AWS First-In-First-Out Queues

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Recently, I needed to put together system that would take new DynamoDB table items, queue up JSON messages in first-in-first-out order, and trickle them out to a 3rd party API over time.

I love not having to maintain things later so I decided to throw together a solution on top of managed AWS services. Here’s a high-level diagram of what I came up with:

Full Queue Diagram

Let’s take a look at how it all works.

First, items are added to a DynamoDB table that gets written to and read from multiple different sources. In order to avoid using additional ready and write capacity on the table, we can use DynamoDB Streams to take action on any changes to the table. DynamoDB Streams will provide us with a real-time stream of all new, deleted, or updated items on the table.

DynamoDB and DynamoDB Streams

Using DynamoDB Streams, we can set up an integration with AWS Lambda to look for and process newly added items. This will allow us to process all the table changes and see whenever new records are added. This requires us to create a Lambda function with the necessary permissions from an IAM role and policy to access DynamoDB streams.

Processing DynamoDB Streams with AWS Lambda

The Lambda function will then be used to isolate newly inserted items and parse the data for only those new items. In this process it will create a JSON message payload to send to a existing Amazon Simple Queue Service (SQS) First-in-first-out (or FIFO) queue. The permissions associated with the Lambda function must also allow it to send messages to SQS.

Sending messages to the SQS FIFO queue

This queue stores the messages in the order they are received and guarantees that they are retried and processed in the same first-in-first-out order. When appropriate, this first portion of the architecture could be separated and the next portion could be replaced by any other consumer depending on the nature of the work to be performed.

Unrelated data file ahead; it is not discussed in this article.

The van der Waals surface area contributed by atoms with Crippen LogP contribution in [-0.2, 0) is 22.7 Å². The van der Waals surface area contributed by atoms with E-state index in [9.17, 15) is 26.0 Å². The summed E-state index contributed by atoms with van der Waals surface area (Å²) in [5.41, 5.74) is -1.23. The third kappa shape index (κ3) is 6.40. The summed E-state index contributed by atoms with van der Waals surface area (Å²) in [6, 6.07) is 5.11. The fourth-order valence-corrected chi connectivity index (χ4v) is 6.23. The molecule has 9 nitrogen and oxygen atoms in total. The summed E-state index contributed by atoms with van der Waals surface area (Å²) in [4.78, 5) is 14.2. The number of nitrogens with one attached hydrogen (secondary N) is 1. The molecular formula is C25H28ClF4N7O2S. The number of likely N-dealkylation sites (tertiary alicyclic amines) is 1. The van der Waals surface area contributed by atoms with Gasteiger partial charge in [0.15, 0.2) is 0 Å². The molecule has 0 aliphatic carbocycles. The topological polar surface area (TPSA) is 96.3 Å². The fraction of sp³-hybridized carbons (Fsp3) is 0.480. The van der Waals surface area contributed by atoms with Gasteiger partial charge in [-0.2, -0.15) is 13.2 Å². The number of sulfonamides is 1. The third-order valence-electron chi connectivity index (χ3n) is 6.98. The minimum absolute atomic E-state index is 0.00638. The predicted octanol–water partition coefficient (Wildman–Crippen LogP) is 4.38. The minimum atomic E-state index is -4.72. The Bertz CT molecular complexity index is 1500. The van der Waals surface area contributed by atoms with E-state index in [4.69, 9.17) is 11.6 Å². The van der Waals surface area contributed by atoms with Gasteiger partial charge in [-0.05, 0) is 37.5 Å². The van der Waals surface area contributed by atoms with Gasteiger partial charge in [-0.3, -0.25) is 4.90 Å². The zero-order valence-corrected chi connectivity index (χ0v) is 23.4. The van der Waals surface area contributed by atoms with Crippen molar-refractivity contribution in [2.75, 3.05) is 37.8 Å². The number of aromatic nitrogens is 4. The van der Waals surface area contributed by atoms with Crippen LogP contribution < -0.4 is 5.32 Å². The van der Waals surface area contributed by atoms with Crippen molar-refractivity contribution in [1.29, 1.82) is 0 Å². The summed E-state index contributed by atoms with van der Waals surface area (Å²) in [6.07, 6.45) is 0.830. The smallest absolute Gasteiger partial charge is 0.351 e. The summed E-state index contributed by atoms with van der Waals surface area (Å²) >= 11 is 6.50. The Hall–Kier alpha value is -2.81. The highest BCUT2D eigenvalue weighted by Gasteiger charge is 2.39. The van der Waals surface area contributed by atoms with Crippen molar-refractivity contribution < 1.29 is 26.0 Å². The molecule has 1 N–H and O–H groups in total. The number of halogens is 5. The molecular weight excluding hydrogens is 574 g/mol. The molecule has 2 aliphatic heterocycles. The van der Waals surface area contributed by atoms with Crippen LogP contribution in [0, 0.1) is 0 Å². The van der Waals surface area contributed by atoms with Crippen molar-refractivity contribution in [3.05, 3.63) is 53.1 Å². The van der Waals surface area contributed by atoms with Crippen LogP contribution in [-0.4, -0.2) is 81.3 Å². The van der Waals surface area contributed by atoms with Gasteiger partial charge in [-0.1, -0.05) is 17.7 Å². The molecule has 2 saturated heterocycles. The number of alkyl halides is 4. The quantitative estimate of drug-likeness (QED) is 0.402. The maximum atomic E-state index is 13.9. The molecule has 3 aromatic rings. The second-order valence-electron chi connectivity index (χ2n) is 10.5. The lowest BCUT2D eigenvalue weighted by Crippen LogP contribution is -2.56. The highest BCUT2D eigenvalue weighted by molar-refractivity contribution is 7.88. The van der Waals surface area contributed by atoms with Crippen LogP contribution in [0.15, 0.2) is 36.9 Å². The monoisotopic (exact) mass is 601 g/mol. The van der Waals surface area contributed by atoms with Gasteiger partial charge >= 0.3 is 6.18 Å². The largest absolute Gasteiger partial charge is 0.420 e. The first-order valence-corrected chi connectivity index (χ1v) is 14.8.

In this case, the second half of the architecture starts with Amazon CloudWatch Events. These events are setup to trigger at various times using either a rate or cron trigger. The rate trigger can run every few minutes, hours, or days. Whereas the cron trigger allows scheduling events at a particular time. In this case, we set up several cron triggers to schedule the processing of the SQS data at particular times.

Creating CloudWatch Event Triggers

These CloudWatch Event Triggers are integrated with a second AWS Lambda function. This function also has a role and policy associated with it in order to provide it permissions to access the required services.

Triggering the second Lambda Function

It starts by accessing the SQS queue and retrieving the oldest message for processing. Because this is a First-in-first-out queue it is guaranteed to be the message that was first put into the queue and hasn’t been deleted yet.

Retrieving the message from SQS

After the SQS message is retrieved, the Lambda Function also makes a call to the AWS Parameter Store to retrieve access keys. The permissions the Lambda function has allow it to get these keys from the service and avoid having to store any keys in source control. Instead, the keys are stored and encrypted securely in Parameter Store.

Accessing Parameter Store for Access Keys

The Lambda function then uses the access keys to create clients to interact with the external services. Then, the Lambda function prepares the data from SQS and sends requests to the external APIs. Then the data from SQS is structured appropriately and sent over to the APIs.

Sending the messages to the external API

After the Lambda function sees a successful 200 response from the APIs it can safely go back to the SQS and delete the processed message.

Removing the processed SQS message

With all of this completed, the second Lambda function stops running until another CloudWatch Event trigger spins it up again at a later time. This system by itself should run independently on it’s own without having to manage any server infrastructure. It also allows the rate of incoming data to fluctuate regularly and not impact the way the data is processed in the long run.

Does this sort of architecture sound like something you’d like to see implemented in your organization? Leave a comment below or get in touch!